Shifting Sands at Otis Park
Seaside neighbors envision a makeover for neglected landmark.
Thursday, May 6, 2010
For years, Seaside’s Otis Park had been looking shoddy – weed-covered, sand-swept, and often frequented more by drug dealers than by families.
Inspired by the volunteer clean-ups of nearby Martin and Durante-Farallones parks, Carol Mikkelsen is ready to do something about it. In early April, Mikkelsen marched 200 flyers door-to-door in her neighborhood, drumming up support for a clean-up of the blighted, 2-acre space on Mingo Avenue and Highland Street.
About 30 neighbors attended an April 10 organizational meeting. The group announced its effort at the following City Council meeting, and on April 26 met with city staff.
The next morning, the Seaside Parks Department began hauling off broken concrete and trash, clearing weeds and moving the sand that had obscured park features. Two days later, the crew was still working while Mikkelsen and three fellow activists admired the progress.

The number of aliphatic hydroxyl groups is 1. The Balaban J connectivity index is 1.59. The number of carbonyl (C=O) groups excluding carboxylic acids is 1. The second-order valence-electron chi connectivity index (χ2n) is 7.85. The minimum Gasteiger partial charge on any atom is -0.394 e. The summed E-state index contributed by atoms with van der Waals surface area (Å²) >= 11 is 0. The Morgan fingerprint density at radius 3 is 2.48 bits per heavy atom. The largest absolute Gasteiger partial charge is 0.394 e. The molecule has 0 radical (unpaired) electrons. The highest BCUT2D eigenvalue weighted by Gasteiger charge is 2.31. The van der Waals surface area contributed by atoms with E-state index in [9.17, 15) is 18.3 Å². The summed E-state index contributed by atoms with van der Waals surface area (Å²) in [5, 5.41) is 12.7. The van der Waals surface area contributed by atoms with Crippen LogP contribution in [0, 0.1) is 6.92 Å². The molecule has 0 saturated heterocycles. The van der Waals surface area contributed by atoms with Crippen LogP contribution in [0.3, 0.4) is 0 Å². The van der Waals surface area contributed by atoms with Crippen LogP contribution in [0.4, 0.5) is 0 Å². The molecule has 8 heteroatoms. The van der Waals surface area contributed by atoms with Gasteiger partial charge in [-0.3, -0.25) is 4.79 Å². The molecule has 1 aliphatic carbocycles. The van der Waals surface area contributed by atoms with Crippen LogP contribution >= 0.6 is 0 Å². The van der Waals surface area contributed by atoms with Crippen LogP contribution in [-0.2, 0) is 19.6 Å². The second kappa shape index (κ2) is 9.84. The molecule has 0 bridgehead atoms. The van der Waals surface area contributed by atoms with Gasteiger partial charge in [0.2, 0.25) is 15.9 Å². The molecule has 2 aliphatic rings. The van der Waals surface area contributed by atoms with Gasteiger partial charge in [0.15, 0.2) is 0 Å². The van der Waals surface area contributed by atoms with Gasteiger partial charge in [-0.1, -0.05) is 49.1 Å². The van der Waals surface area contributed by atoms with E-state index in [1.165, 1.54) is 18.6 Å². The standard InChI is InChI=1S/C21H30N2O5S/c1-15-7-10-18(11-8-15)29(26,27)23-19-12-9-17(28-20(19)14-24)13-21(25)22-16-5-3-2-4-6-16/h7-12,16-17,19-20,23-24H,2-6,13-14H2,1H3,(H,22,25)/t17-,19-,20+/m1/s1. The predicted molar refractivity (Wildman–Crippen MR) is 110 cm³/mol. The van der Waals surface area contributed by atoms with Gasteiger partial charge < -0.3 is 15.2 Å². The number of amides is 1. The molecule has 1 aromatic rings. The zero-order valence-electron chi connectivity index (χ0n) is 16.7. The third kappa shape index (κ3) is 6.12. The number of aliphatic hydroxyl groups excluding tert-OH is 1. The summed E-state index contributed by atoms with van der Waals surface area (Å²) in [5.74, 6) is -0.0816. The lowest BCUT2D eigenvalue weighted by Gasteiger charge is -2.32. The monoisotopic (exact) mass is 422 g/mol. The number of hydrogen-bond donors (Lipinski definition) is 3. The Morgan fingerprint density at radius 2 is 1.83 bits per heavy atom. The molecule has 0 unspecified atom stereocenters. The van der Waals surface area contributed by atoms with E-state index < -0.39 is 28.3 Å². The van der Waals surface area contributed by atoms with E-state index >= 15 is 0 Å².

“Neighbors are starting to see that it could be a neighborhood park again,” Mikkelsen says.
Ronnie Lindfield visualizes new playground equipment for kids and terraced seating for their parents. Dale Presson suggests surrounding the park’s non-operative cannon with brick pavers bearing the names of local veterans, at $50 each, to raise funds for other improvements.
Volunteer Ann Quamen praises the Parks Department for its quick response, and the Police Department for increasing its presence on the drug-plagued corner.
Assistant City Manager Jill Anderson says the city was ordered several years ago to cut off water for parks; financial and staff resources are also constrained. But the city agrees to help with labor, and possibly matching funds if the neighbors can get a grant.
“We want to leverage the energy and enthusiasm these residents are showing,” she says. “We can get a lot more done working together than separately.”